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Netflix slims down bandwidth for capped Canadian users

updated 12:00 am EDT, Tue March 29, 2011

Netflix trims to help those hurt by Bell, Rogers

Netflix in its first signs of addressing a rapidly constricting audience told Canadian users it was slimming down the bandwidth demands of its video service. By default, streaming in the country will now use a lower 300MB per hour bitrate that consumes two thirds less data but with "minimal impact" on the perceived image quality. The choice would let a viewer watch about 30 hours of Netflix on 9GB of data and still leave room, even under a restrictive cap from Bell, Rogers, or another similar provider.

Watching the same amount of standard definition video could normally take up as much as 30GB of video at 1GB per hour, and 70GB at 2.3GB per hour if it was in 1080p, Netflix said. Those on a provider like TekSavvy that don't currently face limits, or anyone who has a large enough cap, can ramp the settings back up if they want the best quality.

It's not known if or when Americans will get the same treatment, although the upcoming AT&T DSL and U-verse caps has prompted some to ask for Netflix to allow lower bitrates in the US.

The gesture has come after a dispute over usage-based billing at the CRTC. The agency had proposed a system that would have required down-the-line Canadian Internet providers, like TekSavvy, to meter their own service like the host carrier, even if they could afford to offer higher caps or unlimited data. Independent providers and Netflix had argued that it would have a chilling effect that would discourage any serious use of online video in Canada and conveniently protect traditional TV services from having to face real competition.

The CRTC copied Bell's position and argued that it was an issue of "fairness" in making sure that heavy users paid more for data while less frequent users paid a smaller amount. However, a public outcry along with the Conservative government's alarm at competition led to the ruling's effect being postponed at least 60 days. Industry Minister Tony Clement warned that the CRTC returning with the same verdict on usage-based billing would lead to the government automatically overturning the decision.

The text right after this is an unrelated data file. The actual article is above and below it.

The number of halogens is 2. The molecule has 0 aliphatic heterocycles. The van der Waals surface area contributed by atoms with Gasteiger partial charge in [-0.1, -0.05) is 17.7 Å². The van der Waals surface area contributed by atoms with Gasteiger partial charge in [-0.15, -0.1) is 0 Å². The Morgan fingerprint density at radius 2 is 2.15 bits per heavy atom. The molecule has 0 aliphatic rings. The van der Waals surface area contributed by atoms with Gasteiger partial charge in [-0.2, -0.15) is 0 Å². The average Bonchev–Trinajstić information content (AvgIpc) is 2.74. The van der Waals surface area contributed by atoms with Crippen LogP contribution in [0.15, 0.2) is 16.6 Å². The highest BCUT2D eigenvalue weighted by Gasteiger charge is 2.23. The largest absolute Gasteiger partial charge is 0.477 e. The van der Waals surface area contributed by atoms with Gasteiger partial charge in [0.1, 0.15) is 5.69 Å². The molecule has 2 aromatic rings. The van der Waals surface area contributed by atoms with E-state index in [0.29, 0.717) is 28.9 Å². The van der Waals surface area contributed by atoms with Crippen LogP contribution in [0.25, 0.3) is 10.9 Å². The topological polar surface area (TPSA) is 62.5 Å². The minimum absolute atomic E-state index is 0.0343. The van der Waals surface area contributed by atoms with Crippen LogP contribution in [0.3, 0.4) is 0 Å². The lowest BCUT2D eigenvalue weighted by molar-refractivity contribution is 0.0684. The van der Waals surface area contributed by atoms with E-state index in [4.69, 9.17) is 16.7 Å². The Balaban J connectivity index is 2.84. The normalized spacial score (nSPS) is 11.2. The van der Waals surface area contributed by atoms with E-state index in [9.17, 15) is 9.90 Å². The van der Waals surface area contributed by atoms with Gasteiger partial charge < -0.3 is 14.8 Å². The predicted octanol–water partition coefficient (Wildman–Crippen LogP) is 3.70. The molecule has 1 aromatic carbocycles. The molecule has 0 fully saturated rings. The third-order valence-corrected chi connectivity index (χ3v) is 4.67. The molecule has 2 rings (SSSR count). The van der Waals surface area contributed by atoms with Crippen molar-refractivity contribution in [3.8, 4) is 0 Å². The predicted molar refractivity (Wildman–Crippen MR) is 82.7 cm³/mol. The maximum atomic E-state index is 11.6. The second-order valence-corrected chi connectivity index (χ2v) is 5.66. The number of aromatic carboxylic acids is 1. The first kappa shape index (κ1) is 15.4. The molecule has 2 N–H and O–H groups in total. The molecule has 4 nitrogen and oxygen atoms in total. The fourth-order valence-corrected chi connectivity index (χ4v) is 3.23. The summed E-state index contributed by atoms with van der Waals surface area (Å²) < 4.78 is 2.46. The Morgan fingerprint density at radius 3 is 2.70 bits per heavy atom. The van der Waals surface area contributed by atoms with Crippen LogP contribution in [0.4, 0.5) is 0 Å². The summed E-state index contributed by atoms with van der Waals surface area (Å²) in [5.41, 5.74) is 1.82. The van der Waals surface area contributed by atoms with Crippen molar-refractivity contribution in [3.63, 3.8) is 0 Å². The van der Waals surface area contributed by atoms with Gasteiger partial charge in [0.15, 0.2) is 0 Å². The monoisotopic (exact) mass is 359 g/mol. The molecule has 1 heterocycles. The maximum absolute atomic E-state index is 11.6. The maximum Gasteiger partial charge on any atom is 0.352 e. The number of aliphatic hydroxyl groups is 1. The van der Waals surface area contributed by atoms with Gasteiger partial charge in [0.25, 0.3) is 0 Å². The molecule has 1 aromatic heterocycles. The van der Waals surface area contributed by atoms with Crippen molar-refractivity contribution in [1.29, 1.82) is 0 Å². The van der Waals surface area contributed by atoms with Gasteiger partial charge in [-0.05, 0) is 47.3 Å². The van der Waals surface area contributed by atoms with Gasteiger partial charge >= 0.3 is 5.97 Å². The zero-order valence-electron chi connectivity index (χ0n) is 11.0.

Unlike in the US, bandwidth caps have typically been much lower in Canada than in the US and rarely go up proportionately with speed. A typical 60GB cap would prevent significant 1080p viewing, and possibilities of 25GB caps under the CRTC ruling would have virtually cut out Netflix, iTunes and equivalents for those who still used their data significantly in other ways.



By Electronista Staff
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Comments

  1. Pixelsmack

    Fresh-Faced Recruit

    Joined: Oct 2010

    +6

    Okay so here we go...

    Where is this going to all lead? It's not that the bandwidth requirements are truly taxing and cutting in to profits of the providers. It's that the providers see a market to make more profits.

    Now we've enter this t**-for-tat phase. Content versus the providers. This can only end badly for all.

  1. trevj

    Fresh-Faced Recruit

    Joined: Dec 1999

    -1

    Want my business?

    Netflix can slim down the bandwidth of their offerings as much as they want, but until they start offering a significant library of good shows and movies here in Canada, they'll be doing so without my business.